The use of atomtronics may allow for quantum computers that work on macroscopic scales and do not require the technological precision of laser-controlled few-ion computing methods. Since the atoms are Bose condensed, they have the property of superfluidity and, therefore, have resistance-less current in which no energy is lost or heat is dissipated, similar to superconducting electronic devices. The vast knowledge of electronics may be leveraged to easily adapt to ultra-cold atomic atomtronic circuits.

Physicists have developed a new type of circuit that is little more than a puff of gas dancing in laser beams. By choreographing the atoms of the ultra-cold gas to flowas a current that can be controlled and switched on and off, the scientists have taken a step toward building the world’s first‘atomtronic’ device.

The research team used Bose-Einstein condensate to make atomtronic sensors. The team reports creating this gas by cooling sodium atoms suspended in magnetic felds. Researchers then trapped the atoms in a pair of crossed laser beams and further chilled the atoms to less than 10-billionths of a degree above absolute zero. The two beams also shaped the condensate that formed at these low temperatures into a flattened dough-nut with a radius of about 20 micrometre.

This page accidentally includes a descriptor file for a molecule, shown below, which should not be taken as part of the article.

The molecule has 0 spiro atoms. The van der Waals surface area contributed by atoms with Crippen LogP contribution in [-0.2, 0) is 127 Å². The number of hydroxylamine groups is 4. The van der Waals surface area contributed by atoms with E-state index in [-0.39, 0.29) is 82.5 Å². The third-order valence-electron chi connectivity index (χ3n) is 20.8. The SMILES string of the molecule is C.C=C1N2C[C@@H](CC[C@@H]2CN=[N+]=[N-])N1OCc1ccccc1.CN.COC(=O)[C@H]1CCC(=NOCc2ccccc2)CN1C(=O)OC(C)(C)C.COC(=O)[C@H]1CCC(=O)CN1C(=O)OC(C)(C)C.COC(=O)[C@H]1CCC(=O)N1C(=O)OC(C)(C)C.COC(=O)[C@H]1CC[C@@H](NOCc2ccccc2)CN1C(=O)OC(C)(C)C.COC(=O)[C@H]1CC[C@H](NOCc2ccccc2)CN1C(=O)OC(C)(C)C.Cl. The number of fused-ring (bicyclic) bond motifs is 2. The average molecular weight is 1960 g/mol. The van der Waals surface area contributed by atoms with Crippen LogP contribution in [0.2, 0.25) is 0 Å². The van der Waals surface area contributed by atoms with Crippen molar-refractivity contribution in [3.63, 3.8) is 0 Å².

A second pair of lasers transferred energy to the dough-nut to start its rotation. Because atoms in the condensate behave as a single, coherent quantum particle, such a ring of the substance does not speed up or slow down gradually. It jumps between different speeds, much like a blender would, if it could change settings instantaneously.

The scientists chose the lowest setting for their ring; about one revolution every second. Because the condensate also happens to be frictionless, this ring should, in theory, rotate forever. Limited by technical diffiulties, the research team kept it going for about 40 seconds—the lifetime of their condensate.

Scientists believed that Bose-Einstein condensate could provide an extremely sensitive rotation sensor. They added a ‘weak link’ to their condensate ring—a barrier created by a blue laser that could speed up or shut down the flow. Theoretically, if the condensate were kept still and the barrier was attached to a rotating sensor, the barrier would cause a sudden jump in current at certain rotation speeds.

Atomtronic devices
The atoms in the condensate flow as a current, which can be switched on and off like a normal circuit. Atomtronics uses atoms in strange quantum states to power devices or computer memory. This is different from spintronics, which stores information based on the spin of individual electrons, allowing each one to store two bits of data instead of one.